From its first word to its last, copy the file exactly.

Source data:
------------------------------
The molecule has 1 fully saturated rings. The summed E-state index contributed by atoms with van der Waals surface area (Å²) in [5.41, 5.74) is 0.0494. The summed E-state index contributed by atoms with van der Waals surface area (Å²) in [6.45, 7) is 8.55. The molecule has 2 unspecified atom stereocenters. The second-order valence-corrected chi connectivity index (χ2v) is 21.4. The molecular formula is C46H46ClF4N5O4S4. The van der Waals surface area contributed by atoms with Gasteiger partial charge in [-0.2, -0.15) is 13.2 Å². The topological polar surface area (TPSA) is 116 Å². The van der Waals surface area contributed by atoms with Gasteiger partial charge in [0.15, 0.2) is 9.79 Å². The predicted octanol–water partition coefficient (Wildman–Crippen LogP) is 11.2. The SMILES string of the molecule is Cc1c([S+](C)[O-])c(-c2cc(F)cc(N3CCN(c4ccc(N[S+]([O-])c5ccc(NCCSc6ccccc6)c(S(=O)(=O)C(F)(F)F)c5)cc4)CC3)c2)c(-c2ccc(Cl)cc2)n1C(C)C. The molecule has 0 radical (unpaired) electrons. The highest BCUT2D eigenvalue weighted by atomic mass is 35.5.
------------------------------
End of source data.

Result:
The molecule has 1 fully saturated rings. The summed E-state index contributed by atoms with van der Waals surface area (Å²) in [5.41, 5.74) is 0.0494. The summed E-state index contributed by atoms with van der Waals surface area (Å²) in [6.45, 7) is 8.55. The molecule has 2 unspecified atom stereocenters. The second-order valence-corrected chi connectivity index (χ2v) is 21.4. The molecular formula is C46H46ClF4N5O4S4. The van der Waals surface area contributed by atoms with Gasteiger partial charge in [-0.2, -0.15) is 13.2 Å². The topological polar surface area (TPSA) is 116 Å². The van der Waals surface area contributed by atoms with Gasteiger partial charge in [0.15, 0.2) is 9.79 Å². The predicted octanol–water partition coefficient (Wildman–Crippen LogP) is 11.2. The SMILES string of the molecule is Cc1c([S+](C)[O-])c(-c2cc(F)cc(N3CCN(c4ccc(N[S+]([O-])c5ccc(NCCSc6ccccc6)c(S(=O)(=O)C(F)(F)F)c5)cc4)CC3)c2)c(-c2ccc(Cl)cc2)n1C(C)C. The molecule has 0 radical (unpaired) electrons. The highest BCUT2D eigenvalue weighted by atomic mass is 35.5.